DULUTH - Advanced nurse practitioners and their advocates filled the Mason Primary Care meeting room Tuesday evening in efforts to share information with lawmakers about an ongoing battle that has been taking place for the past 11 years: the battle for advanced practice registered nurses (ANPs) to write prescriptions for patients in Georgia.
Although current law dictates they are allowed to call in prescriptions, they are not allowed to write a prescription despite the fact that 49 states allow ANPs to do it. For the past 11 years, ANPs have lobbied to have this law pushed forth, and each year they have been met with solid opposition from the Georgia Medical Association, which represents the state's doctors.
ANPs maintain that Georgia doctors are hesitant to grant them the right for fear of competition.
"The medical community feels that if advanced nurse practitioners are allowed to write the prescription down (as opposed to calling it in on the phone to pharmacies,) that we'll start opening up our own practices and will take their patients," said Karen Schwartz, an ANP in Gwinnett.
However, ANPs already have the ability to open their own practices. Many are open right now in rural areas of Georgia where doctors are not readily available for patients, Schwartz said. The ANPs still operate, however, in collaboration with a doctor even if he is not physically present within the practice where the ANP is working.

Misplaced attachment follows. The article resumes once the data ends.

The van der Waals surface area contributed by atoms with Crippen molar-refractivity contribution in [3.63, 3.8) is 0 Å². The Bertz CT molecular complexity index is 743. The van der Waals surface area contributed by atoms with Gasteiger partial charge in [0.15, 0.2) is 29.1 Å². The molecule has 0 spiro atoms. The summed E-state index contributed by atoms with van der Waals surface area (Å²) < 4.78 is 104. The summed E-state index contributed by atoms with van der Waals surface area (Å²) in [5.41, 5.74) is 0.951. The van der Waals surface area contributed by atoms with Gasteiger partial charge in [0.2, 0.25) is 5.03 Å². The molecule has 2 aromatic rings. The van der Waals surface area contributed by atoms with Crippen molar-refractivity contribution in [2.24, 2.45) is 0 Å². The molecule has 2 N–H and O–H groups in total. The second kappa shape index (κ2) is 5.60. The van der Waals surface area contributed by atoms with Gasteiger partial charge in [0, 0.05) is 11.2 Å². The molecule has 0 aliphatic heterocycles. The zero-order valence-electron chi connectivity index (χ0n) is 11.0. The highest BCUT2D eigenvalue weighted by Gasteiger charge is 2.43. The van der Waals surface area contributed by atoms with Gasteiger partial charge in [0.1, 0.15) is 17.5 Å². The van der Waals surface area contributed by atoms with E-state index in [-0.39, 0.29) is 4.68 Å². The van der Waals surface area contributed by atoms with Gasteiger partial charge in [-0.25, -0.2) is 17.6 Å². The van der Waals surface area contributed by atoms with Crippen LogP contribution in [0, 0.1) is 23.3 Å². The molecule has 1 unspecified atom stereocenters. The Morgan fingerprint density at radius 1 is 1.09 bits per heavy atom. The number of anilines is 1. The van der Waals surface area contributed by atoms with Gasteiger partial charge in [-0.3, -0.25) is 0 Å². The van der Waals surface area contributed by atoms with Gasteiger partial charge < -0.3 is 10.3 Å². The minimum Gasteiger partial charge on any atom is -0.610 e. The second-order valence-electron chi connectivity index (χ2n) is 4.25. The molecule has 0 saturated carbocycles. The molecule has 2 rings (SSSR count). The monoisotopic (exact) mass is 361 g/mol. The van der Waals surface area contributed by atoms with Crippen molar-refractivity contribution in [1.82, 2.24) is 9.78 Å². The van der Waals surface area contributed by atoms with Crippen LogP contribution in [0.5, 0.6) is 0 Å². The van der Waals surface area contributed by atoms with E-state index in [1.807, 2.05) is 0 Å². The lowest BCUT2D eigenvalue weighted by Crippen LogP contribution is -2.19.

Doctors say their main concern is whether ANPs have adequate training to write prescriptions.
"What they have is a four-year bachelor's degree and a two-year master's," said David Cook, executive director of the medical association. "That's equivalent to physicians with two years in medical school."
Despite the education gap, many doctors who work side by side with ANPs tend to give them full rein in seeing a patient, diagnosing a patient and prescribing a patient's medication.
"I know their knowledge is profound, and I trust them," said Jane Zhong, a doctor at the Mason Primary Care. "It's a legal issue. Yes, sometimes they make mistakes, but doctors make mistakes, too."
The two bills were introduced into the House and the Senate earlier this year and have garnered support from both Democrats and Republicans, including prominent leaders such as the chairmen of the two chambers' rules committees, Sen. Don Balfour, R-Snellville, and Rep. Earl Ehrhart, R-Powder Springs.
But neither got past first base in the legislative process, in large part because they weren't put in the hopper until late in the session. Both remain alive, however, as the General Assembly will meet again in January.
For now, lawmakers are looking at both sides of the story in efforts to serve Georgia residents as best they can.
"I'm anxious to hear how much we can save on Medicaid (by passing this bill). Right now 43 percent of the state budget is spent on Medicaid, so any opportunity we have to reign that in is great," said Freshman Rep. Clay Cox, R-Lilburn.